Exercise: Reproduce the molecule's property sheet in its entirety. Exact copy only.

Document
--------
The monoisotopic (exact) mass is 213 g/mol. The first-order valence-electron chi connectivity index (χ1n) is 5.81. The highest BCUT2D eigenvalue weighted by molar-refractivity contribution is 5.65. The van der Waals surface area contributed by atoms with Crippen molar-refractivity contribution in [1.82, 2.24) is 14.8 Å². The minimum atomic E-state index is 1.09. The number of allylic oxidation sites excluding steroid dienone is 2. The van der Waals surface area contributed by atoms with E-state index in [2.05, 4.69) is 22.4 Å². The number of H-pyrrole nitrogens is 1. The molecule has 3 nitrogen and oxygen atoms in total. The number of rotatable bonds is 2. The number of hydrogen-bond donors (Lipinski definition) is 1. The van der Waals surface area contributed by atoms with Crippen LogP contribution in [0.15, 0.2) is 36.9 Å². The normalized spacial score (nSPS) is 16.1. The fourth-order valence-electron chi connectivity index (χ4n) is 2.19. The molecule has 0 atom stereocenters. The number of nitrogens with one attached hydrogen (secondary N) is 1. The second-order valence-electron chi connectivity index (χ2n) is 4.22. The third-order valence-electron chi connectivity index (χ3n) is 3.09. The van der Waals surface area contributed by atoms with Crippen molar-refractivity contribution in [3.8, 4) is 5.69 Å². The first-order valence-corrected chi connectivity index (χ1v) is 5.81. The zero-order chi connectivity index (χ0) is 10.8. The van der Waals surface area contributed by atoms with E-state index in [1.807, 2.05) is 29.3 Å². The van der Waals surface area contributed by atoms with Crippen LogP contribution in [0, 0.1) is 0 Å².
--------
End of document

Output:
The monoisotopic (exact) mass is 213 g/mol. The first-order valence-electron chi connectivity index (χ1n) is 5.81. The highest BCUT2D eigenvalue weighted by molar-refractivity contribution is 5.65. The van der Waals surface area contributed by atoms with Crippen molar-refractivity contribution in [1.82, 2.24) is 14.8 Å². The minimum atomic E-state index is 1.09. The number of allylic oxidation sites excluding steroid dienone is 2. The van der Waals surface area contributed by atoms with E-state index in [2.05, 4.69) is 22.4 Å². The number of H-pyrrole nitrogens is 1. The molecule has 3 nitrogen and oxygen atoms in total. The number of rotatable bonds is 2. The number of hydrogen-bond donors (Lipinski definition) is 1. The van der Waals surface area contributed by atoms with Crippen LogP contribution in [0.15, 0.2) is 36.9 Å². The normalized spacial score (nSPS) is 16.1. The fourth-order valence-electron chi connectivity index (χ4n) is 2.19. The molecule has 0 atom stereocenters. The number of nitrogens with one attached hydrogen (secondary N) is 1. The second-order valence-electron chi connectivity index (χ2n) is 4.22. The third-order valence-electron chi connectivity index (χ3n) is 3.09. The van der Waals surface area contributed by atoms with Crippen molar-refractivity contribution in [3.8, 4) is 5.69 Å². The first-order valence-corrected chi connectivity index (χ1v) is 5.81. The zero-order chi connectivity index (χ0) is 10.8. The van der Waals surface area contributed by atoms with E-state index in [1.807, 2.05) is 29.3 Å². The van der Waals surface area contributed by atoms with Crippen LogP contribution in [0, 0.1) is 0 Å².